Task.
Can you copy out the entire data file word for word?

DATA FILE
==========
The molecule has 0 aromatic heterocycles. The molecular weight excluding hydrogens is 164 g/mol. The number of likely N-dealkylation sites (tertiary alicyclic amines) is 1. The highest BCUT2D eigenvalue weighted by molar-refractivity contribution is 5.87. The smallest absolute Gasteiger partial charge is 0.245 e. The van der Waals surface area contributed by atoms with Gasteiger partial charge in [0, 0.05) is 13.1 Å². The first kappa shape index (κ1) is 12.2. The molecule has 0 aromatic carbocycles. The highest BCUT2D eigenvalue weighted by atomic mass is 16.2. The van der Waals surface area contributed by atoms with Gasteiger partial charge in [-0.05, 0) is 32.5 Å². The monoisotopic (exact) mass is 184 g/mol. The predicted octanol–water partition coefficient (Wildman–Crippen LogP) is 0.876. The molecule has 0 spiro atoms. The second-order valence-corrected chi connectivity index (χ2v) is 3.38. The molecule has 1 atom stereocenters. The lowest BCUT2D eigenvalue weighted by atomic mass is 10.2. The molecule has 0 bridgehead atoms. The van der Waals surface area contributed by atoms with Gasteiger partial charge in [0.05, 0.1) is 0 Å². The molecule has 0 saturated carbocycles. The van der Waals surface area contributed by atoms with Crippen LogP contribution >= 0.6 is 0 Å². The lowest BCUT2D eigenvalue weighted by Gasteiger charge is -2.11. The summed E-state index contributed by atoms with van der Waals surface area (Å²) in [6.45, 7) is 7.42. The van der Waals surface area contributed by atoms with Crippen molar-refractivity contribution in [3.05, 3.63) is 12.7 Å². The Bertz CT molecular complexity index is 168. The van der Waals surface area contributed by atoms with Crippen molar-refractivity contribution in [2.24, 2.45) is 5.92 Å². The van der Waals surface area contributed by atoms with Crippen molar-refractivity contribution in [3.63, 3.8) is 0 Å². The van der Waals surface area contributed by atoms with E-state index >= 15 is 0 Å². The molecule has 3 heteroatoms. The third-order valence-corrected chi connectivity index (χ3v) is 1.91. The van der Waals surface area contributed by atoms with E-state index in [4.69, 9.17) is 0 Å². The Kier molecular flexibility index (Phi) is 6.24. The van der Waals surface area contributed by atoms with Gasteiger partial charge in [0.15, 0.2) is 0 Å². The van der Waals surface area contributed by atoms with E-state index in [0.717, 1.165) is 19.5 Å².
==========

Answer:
The molecule has 0 aromatic heterocycles. The molecular weight excluding hydrogens is 164 g/mol. The number of likely N-dealkylation sites (tertiary alicyclic amines) is 1. The highest BCUT2D eigenvalue weighted by molar-refractivity contribution is 5.87. The smallest absolute Gasteiger partial charge is 0.245 e. The van der Waals surface area contributed by atoms with Gasteiger partial charge in [0, 0.05) is 13.1 Å². The first kappa shape index (κ1) is 12.2. The molecule has 0 aromatic carbocycles. The highest BCUT2D eigenvalue weighted by atomic mass is 16.2. The van der Waals surface area contributed by atoms with Gasteiger partial charge in [-0.05, 0) is 32.5 Å². The monoisotopic (exact) mass is 184 g/mol. The predicted octanol–water partition coefficient (Wildman–Crippen LogP) is 0.876. The molecule has 0 spiro atoms. The second-order valence-corrected chi connectivity index (χ2v) is 3.38. The molecule has 1 atom stereocenters. The lowest BCUT2D eigenvalue weighted by atomic mass is 10.2. The molecule has 0 bridgehead atoms. The van der Waals surface area contributed by atoms with Gasteiger partial charge in [0.05, 0.1) is 0 Å². The molecule has 0 saturated carbocycles. The van der Waals surface area contributed by atoms with Crippen LogP contribution >= 0.6 is 0 Å². The lowest BCUT2D eigenvalue weighted by Gasteiger charge is -2.11. The summed E-state index contributed by atoms with van der Waals surface area (Å²) in [6.45, 7) is 7.42. The van der Waals surface area contributed by atoms with Crippen molar-refractivity contribution in [3.05, 3.63) is 12.7 Å². The Bertz CT molecular complexity index is 168. The van der Waals surface area contributed by atoms with Crippen molar-refractivity contribution in [2.24, 2.45) is 5.92 Å². The van der Waals surface area contributed by atoms with Crippen molar-refractivity contribution in [3.63, 3.8) is 0 Å². The van der Waals surface area contributed by atoms with E-state index >= 15 is 0 Å². The molecule has 3 heteroatoms. The third-order valence-corrected chi connectivity index (χ3v) is 1.91. The van der Waals surface area contributed by atoms with E-state index in [4.69, 9.17) is 0 Å². The Kier molecular flexibility index (Phi) is 6.24. The van der Waals surface area contributed by atoms with Gasteiger partial charge in [0.15, 0.2) is 0 Å². The van der Waals surface area contributed by atoms with E-state index in [0.717, 1.165) is 19.5 Å².